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ZEW Discussion Papers

Exposure to Television and Individual Beliefs: Evidence from a Natural Experiment

Hennighausen, Tanja (2012), Exposure to Television and Individual Beliefs: Evidence from a Natural Experiment, ZEW Discussion Paper No. 12-078, Mannheim. Download

Individual beliefs on the drivers of success have been proven relevant for both redistributive preferences and actual policy outcomes (e.g. related to the size and structure of the welfare state). Hence, a better understanding of individual belief formation is desirable. Several theoretical and empirical studies have already focused on explanations for interpersonal heterogeneity in beliefs (e.g. personal experience) but still our knowledge remains incomplete. Thus, this paper provides additional insights by focusing on the role of information provided by television as a way individuals can learn about the relationship between e ffort and success in life.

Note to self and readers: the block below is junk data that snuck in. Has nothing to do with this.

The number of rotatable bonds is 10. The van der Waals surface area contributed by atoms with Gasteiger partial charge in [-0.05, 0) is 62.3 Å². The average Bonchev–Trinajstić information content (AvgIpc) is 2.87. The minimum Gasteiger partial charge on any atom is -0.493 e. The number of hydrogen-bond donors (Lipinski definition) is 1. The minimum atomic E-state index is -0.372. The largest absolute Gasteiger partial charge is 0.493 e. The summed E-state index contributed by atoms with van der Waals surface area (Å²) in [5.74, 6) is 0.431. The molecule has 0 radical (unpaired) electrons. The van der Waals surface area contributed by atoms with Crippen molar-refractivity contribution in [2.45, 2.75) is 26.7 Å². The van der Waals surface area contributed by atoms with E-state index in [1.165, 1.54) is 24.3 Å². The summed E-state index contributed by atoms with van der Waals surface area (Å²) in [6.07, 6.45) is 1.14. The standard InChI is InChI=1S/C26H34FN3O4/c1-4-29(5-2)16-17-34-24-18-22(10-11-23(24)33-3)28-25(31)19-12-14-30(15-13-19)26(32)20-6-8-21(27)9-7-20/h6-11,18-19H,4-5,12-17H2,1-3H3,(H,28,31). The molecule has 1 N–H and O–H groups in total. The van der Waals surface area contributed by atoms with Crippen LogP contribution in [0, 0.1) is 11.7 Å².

To analyze empirically whether television aff ects beliefs, I concentrate on the case of the former German Democratic Republic (GDR). This o ffers at least two advantages: First, state-controlled mass media were used to promote the ideologies and world views of both German states. The predominant ideologies di ffered considerably between Communist and Capitalist states and comprised assumptions about the determinants of success in life and social mobility. Second, the focus on East Germany o ffers the opportunity to exploit a natural experiment on the regional availability of West German television broadcasts. While the majority of GDR citizens was able to watch Western television, approximately 15 percent of the population living in the Southeast and the Northeast could not receive these broadcasts due to geographical reasons. Consequently, the decision to watch Western television has been partly exogenous for each GDR citizen (given his or her place of residence).

The empirical analysis is based on two di fferent data sets. I employ survey data collected in the GDR during the late 1980s to test whether the differential access to television is reflected in East Germans' beliefs before reuni cation. Moreover, longitudinal data from the German Socio-Economic Panel (GSOEP) is used to analyze the persistence of the Western television e ect during the 1990s. Overall, the fi ndings indicate that exposure to Western television broadcasts has made East Germans more inclined to believe that eff ort rather than luck determines success in life. Furthermore, this effect seems to persist up to ten years after reuni cation. Television and the information provided therein, thus, was one aspect of di fferent socialization in East and West Germany.


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